Yellowstone Natural-Burn Policy
Almost everyone remembers the huge forest fire that started in Yellowstone during the summer of 1988. During this fire (which was started do to a very dry summer and dry storms with lightning) approximately 1/3 of our Nations greatest treasure was lost. Why? The Yellowstone park committee had established the "let burn" policy- any fire started naturally inside the park would be permitted to burn, unless human lives or property were threatened. I personally agree with this philosophy of letting the natural fires burn for many reasons. What many people are oblivious to is the fact that forest fires actually help new growth. They fertilize the soil allowing a more diverse collection of plant life to grow.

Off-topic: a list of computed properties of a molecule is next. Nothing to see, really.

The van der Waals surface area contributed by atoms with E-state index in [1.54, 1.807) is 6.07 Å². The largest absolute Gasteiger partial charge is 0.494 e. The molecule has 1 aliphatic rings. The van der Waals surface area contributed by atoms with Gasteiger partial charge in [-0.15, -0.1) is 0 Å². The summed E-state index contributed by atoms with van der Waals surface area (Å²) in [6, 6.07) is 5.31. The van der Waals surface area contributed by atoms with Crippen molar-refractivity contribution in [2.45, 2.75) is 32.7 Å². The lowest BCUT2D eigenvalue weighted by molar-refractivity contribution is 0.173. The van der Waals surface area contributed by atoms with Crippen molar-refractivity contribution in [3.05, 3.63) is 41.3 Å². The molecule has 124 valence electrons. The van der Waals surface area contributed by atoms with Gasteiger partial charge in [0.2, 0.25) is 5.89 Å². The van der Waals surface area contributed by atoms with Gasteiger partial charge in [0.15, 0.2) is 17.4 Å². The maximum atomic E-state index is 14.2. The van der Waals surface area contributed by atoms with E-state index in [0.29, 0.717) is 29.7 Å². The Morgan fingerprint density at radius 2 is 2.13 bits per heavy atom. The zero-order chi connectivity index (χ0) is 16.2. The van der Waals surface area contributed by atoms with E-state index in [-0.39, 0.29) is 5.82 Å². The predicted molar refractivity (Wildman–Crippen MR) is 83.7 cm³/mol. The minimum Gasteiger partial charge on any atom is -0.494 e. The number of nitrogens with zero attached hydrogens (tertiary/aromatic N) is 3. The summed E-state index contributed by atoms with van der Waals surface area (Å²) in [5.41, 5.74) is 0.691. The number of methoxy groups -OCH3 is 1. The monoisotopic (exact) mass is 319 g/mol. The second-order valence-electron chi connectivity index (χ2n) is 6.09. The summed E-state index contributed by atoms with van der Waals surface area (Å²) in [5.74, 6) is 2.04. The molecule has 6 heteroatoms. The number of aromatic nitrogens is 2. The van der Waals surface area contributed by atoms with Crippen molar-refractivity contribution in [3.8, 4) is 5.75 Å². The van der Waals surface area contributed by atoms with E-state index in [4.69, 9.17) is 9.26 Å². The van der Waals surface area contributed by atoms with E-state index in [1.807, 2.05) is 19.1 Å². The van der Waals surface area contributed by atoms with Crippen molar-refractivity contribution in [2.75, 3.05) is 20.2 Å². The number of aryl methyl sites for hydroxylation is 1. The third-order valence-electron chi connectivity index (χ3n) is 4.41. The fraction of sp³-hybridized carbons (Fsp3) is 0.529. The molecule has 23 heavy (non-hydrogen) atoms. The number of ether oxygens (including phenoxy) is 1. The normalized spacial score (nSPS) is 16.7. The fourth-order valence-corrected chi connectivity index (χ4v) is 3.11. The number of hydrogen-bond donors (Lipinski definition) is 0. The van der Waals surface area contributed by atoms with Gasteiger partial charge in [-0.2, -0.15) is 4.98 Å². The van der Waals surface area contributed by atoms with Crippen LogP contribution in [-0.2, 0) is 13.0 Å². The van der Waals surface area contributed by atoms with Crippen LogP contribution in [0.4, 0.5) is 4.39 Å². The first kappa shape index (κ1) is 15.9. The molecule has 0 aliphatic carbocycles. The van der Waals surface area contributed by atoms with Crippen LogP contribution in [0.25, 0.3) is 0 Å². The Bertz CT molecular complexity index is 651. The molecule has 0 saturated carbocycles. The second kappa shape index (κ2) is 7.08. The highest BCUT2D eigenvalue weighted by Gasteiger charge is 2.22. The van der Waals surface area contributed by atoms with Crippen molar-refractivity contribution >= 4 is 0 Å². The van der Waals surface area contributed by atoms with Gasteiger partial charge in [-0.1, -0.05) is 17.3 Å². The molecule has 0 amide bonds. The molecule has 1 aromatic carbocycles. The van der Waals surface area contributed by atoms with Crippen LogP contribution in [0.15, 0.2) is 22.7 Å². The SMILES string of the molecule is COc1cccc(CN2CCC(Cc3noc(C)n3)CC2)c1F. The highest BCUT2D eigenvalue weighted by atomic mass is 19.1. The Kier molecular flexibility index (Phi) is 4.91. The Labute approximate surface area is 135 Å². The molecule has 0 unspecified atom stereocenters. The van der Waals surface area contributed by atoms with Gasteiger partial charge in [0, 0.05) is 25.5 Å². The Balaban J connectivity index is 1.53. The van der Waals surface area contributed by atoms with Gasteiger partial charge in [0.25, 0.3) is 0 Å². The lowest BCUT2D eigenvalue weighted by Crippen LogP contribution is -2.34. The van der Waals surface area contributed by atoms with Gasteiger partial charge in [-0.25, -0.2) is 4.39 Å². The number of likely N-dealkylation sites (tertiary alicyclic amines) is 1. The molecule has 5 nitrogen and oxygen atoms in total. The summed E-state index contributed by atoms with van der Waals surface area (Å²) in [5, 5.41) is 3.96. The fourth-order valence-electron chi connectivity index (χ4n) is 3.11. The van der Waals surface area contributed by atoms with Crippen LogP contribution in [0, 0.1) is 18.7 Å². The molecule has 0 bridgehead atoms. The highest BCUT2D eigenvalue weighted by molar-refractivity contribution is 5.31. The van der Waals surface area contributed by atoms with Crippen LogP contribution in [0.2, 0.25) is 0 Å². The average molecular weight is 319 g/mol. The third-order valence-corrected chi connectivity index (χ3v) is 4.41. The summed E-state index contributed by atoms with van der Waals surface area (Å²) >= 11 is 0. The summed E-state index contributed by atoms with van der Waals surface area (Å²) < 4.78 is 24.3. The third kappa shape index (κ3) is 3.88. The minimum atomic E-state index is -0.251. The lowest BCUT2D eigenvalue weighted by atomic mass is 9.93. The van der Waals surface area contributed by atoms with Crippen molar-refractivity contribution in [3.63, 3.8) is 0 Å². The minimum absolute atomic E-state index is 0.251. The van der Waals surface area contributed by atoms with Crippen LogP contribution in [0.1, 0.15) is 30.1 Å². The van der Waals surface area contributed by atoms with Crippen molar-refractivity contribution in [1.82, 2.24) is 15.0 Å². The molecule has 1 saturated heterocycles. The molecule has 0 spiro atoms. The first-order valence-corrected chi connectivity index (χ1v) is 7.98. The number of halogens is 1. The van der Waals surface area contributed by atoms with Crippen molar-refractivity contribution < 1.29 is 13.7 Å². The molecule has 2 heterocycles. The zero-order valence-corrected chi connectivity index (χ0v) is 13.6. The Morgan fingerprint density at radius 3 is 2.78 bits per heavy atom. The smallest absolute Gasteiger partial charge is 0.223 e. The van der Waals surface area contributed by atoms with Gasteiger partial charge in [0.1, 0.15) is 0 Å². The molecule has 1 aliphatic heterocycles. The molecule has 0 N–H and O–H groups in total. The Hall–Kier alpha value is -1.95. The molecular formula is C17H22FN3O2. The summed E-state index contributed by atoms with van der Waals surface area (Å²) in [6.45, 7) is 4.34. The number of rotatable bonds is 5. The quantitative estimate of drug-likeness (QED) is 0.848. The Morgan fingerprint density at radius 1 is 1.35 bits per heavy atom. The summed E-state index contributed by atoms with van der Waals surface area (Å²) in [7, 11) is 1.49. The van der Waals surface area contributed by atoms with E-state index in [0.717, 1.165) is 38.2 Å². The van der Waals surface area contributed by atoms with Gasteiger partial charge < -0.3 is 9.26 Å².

Forest fires have been occurring naturally for millions of years now and the forest community has learned to adapt to these fires. Also, since these fires are controlled they help prevent future fires.
Also, did you know some plants, such as lodgepole pines, can't reproduce without fire? When they drop their pinecones the seeds inside can't be released until the high temperature of fire breaks them open. Fires also get rid of dead and decaying trees and clear litter out of the park. All forest communities follow a process called "succession" and re-develop after some disturbance. In the end, I think we need to trust the officials, they know a lot more about what is better for Yellowstone than we do.